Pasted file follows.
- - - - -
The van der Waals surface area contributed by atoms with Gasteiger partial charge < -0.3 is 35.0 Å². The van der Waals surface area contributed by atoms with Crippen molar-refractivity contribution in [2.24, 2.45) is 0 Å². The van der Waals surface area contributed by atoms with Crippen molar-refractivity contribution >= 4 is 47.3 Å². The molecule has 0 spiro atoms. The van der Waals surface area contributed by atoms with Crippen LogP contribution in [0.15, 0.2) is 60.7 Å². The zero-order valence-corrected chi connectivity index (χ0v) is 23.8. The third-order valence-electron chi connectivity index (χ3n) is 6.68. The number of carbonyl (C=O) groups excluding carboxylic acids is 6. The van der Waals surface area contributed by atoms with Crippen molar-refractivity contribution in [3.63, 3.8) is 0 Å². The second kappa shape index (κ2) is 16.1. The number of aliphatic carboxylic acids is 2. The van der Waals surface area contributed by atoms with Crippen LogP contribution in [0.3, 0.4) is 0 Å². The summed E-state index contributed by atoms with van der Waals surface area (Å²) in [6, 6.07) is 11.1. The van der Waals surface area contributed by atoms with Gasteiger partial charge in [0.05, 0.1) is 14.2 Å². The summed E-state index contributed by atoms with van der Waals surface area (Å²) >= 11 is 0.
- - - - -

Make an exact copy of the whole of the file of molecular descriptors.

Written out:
The van der Waals surface area contributed by atoms with Gasteiger partial charge < -0.3 is 35.0 Å². The van der Waals surface area contributed by atoms with Crippen molar-refractivity contribution in [2.24, 2.45) is 0 Å². The van der Waals surface area contributed by atoms with Crippen molar-refractivity contribution >= 4 is 47.3 Å². The molecule has 0 spiro atoms. The van der Waals surface area contributed by atoms with Crippen LogP contribution in [0.15, 0.2) is 60.7 Å². The zero-order valence-corrected chi connectivity index (χ0v) is 23.8. The third-order valence-electron chi connectivity index (χ3n) is 6.68. The number of carbonyl (C=O) groups excluding carboxylic acids is 6. The van der Waals surface area contributed by atoms with Crippen molar-refractivity contribution in [3.63, 3.8) is 0 Å². The second kappa shape index (κ2) is 16.1. The number of aliphatic carboxylic acids is 2. The van der Waals surface area contributed by atoms with Crippen LogP contribution in [0.3, 0.4) is 0 Å². The summed E-state index contributed by atoms with van der Waals surface area (Å²) in [6, 6.07) is 11.1. The van der Waals surface area contributed by atoms with Gasteiger partial charge in [0.05, 0.1) is 14.2 Å². The summed E-state index contributed by atoms with van der Waals surface area (Å²) >= 11 is 0.